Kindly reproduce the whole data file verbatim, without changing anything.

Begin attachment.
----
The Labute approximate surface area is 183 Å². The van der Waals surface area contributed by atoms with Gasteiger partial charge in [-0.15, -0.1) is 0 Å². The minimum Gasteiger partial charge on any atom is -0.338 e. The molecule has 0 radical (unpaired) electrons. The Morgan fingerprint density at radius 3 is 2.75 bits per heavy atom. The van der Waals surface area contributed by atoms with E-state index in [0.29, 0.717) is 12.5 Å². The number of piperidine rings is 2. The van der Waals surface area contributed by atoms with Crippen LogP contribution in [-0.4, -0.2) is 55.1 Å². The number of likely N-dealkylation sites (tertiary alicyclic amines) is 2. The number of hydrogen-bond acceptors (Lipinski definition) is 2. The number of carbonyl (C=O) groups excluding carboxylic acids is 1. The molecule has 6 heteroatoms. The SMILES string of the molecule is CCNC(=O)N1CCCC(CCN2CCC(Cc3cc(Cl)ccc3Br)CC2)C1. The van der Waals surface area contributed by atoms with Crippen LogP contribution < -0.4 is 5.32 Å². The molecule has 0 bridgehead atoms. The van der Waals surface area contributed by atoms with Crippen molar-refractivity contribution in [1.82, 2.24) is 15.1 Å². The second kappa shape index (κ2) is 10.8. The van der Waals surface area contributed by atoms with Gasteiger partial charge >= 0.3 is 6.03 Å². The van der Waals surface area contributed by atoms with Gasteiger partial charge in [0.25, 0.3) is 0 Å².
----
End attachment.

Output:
The Labute approximate surface area is 183 Å². The van der Waals surface area contributed by atoms with Gasteiger partial charge in [-0.15, -0.1) is 0 Å². The minimum Gasteiger partial charge on any atom is -0.338 e. The molecule has 0 radical (unpaired) electrons. The Morgan fingerprint density at radius 3 is 2.75 bits per heavy atom. The van der Waals surface area contributed by atoms with E-state index in [0.29, 0.717) is 12.5 Å². The number of piperidine rings is 2. The van der Waals surface area contributed by atoms with Crippen LogP contribution in [-0.4, -0.2) is 55.1 Å². The number of likely N-dealkylation sites (tertiary alicyclic amines) is 2. The number of hydrogen-bond acceptors (Lipinski definition) is 2. The number of carbonyl (C=O) groups excluding carboxylic acids is 1. The molecule has 6 heteroatoms. The SMILES string of the molecule is CCNC(=O)N1CCCC(CCN2CCC(Cc3cc(Cl)ccc3Br)CC2)C1. The van der Waals surface area contributed by atoms with Crippen LogP contribution < -0.4 is 5.32 Å². The molecule has 0 bridgehead atoms. The van der Waals surface area contributed by atoms with Crippen molar-refractivity contribution in [1.82, 2.24) is 15.1 Å². The second kappa shape index (κ2) is 10.8. The van der Waals surface area contributed by atoms with Gasteiger partial charge >= 0.3 is 6.03 Å². The van der Waals surface area contributed by atoms with Gasteiger partial charge in [0.25, 0.3) is 0 Å².